Sickening. You were warned; but most of you didn’t listen.

Recording this email for posterity, stomach since I firmly believe this kind of discussion should be in the public eye – so it’s possible for others to see whether the input was acted on or just ignored (as is commonly the case).

This is expanded feedback from the forum – as you may know I was on the UTC for 5 years and used to be a serious bicycle commuter and still maintain a healthy interest, and I live about 500 feet from the intersection in question.
First issue is the fact that the bike lanes ‘downstream’ of the intersection were recently restriped all the way back to the intersection. This removes much of the supposed reason for bike boxes (in the old design where the bike lanes didn’t start for 100 feet or so past the intersection, the bike boxes would have allowed cyclists to be at the front of through traffic so they could get ‘up and over’ rather than having to wait behind motorists – now there is literally no reason to even get in the bike box.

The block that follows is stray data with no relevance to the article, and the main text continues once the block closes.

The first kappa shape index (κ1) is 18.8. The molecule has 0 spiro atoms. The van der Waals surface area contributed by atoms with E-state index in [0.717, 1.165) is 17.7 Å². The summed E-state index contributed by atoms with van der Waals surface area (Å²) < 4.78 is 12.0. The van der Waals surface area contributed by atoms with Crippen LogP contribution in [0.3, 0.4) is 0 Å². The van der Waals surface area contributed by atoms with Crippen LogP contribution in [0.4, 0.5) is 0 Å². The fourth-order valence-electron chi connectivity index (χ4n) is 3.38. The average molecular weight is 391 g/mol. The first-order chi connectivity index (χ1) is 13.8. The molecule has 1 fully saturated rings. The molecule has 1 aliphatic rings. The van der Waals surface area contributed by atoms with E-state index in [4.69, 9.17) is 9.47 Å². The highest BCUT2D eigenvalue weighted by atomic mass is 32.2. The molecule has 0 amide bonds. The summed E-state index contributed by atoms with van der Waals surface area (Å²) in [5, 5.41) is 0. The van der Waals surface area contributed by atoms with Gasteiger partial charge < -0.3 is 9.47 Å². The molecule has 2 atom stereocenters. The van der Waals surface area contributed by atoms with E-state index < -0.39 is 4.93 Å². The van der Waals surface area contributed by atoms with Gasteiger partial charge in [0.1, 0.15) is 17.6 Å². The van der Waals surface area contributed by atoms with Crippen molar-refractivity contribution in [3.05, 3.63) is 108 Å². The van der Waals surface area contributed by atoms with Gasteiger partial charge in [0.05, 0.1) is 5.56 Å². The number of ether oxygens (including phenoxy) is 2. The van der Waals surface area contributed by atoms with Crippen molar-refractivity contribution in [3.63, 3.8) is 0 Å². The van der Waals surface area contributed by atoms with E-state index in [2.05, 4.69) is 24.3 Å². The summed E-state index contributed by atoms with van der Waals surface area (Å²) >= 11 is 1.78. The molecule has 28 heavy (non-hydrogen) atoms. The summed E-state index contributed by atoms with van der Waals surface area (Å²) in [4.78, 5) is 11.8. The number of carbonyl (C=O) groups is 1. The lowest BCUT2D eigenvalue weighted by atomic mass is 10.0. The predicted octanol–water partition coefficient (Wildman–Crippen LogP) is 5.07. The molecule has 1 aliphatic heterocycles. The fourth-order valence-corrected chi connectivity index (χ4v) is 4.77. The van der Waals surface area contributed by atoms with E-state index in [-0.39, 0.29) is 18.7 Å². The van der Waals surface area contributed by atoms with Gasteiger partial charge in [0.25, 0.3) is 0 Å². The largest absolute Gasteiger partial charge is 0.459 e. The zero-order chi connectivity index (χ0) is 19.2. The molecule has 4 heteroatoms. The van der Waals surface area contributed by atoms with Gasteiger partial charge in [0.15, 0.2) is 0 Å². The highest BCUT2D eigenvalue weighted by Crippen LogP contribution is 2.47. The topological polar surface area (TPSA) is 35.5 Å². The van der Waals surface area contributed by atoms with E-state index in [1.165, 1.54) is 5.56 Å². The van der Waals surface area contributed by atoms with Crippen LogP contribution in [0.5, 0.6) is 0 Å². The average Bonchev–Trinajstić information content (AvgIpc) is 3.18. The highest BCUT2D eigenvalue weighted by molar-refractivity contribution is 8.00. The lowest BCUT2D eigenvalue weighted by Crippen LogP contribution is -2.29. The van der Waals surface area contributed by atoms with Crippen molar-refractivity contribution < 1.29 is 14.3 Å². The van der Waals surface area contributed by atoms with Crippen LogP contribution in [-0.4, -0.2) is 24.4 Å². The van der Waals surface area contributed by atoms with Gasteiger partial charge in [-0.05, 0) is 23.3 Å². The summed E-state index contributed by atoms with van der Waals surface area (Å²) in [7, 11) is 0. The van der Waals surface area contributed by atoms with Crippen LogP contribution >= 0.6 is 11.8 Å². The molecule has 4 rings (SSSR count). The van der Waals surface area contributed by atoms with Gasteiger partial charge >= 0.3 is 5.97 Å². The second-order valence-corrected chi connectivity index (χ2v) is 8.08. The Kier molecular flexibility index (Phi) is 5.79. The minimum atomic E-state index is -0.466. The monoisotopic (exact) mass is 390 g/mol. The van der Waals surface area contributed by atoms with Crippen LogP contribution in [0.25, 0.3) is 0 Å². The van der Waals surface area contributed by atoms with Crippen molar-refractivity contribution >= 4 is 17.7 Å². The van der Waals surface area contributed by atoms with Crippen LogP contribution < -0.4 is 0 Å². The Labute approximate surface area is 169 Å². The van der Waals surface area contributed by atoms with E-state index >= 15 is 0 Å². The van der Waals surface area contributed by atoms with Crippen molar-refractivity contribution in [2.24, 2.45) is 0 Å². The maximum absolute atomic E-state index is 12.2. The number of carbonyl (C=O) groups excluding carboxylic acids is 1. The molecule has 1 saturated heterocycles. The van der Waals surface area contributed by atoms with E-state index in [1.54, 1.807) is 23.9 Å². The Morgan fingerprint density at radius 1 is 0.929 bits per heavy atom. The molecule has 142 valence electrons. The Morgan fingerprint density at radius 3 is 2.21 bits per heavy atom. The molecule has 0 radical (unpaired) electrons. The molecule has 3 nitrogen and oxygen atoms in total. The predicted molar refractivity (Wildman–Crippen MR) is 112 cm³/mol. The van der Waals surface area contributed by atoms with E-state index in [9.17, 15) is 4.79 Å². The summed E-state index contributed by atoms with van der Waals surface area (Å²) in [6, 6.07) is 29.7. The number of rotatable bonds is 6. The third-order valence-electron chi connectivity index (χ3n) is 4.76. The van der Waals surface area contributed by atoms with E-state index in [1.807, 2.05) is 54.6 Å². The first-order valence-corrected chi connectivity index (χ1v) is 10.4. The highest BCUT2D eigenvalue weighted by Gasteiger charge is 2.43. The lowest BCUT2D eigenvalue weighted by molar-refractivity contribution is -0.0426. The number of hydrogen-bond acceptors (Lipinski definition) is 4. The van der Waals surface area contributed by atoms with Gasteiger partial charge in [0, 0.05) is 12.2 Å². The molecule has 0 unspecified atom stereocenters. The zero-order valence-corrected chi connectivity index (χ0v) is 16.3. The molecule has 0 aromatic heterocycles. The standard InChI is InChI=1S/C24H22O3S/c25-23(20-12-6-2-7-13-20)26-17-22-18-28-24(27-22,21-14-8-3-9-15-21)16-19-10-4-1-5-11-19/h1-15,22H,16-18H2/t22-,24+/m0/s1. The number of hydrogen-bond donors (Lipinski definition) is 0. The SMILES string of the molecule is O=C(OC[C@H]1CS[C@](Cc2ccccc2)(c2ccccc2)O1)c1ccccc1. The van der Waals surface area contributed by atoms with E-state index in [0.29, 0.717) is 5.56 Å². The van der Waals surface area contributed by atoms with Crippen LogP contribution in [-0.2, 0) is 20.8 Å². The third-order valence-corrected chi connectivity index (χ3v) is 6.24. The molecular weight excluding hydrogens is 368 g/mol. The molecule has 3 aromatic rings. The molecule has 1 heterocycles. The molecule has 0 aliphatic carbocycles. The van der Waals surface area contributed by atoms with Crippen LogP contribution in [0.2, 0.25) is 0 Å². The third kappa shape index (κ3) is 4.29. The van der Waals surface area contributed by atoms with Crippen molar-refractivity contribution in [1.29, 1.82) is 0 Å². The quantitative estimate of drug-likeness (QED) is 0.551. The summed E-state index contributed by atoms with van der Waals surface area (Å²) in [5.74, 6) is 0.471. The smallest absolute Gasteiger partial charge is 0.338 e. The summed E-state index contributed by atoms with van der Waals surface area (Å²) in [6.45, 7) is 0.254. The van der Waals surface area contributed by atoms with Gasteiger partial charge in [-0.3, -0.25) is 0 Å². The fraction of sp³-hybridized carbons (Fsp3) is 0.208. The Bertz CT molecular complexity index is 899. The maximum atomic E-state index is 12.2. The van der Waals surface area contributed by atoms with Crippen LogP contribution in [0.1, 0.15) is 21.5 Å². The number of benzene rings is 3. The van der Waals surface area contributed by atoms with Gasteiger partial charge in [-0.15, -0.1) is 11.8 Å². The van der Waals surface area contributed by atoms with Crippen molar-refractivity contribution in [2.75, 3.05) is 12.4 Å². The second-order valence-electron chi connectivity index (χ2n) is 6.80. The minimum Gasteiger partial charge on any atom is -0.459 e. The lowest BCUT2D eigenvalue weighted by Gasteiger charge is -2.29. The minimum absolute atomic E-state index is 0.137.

The second problem is one of signage and paint – without a “Stop HERE on Red” sign, motorists don’t typically stop that far back from the intersection – even when white lines exist on the pavement. Coloring the bike box would help but would, I think, not be sufficient.
Please forward my email to the CTR people and invite them to contact me if they would like. I’d be very happy to share continued observations as I go through this intersection an average of 2 times per day, usually in the rush hours.
Regards, Mike Dahmus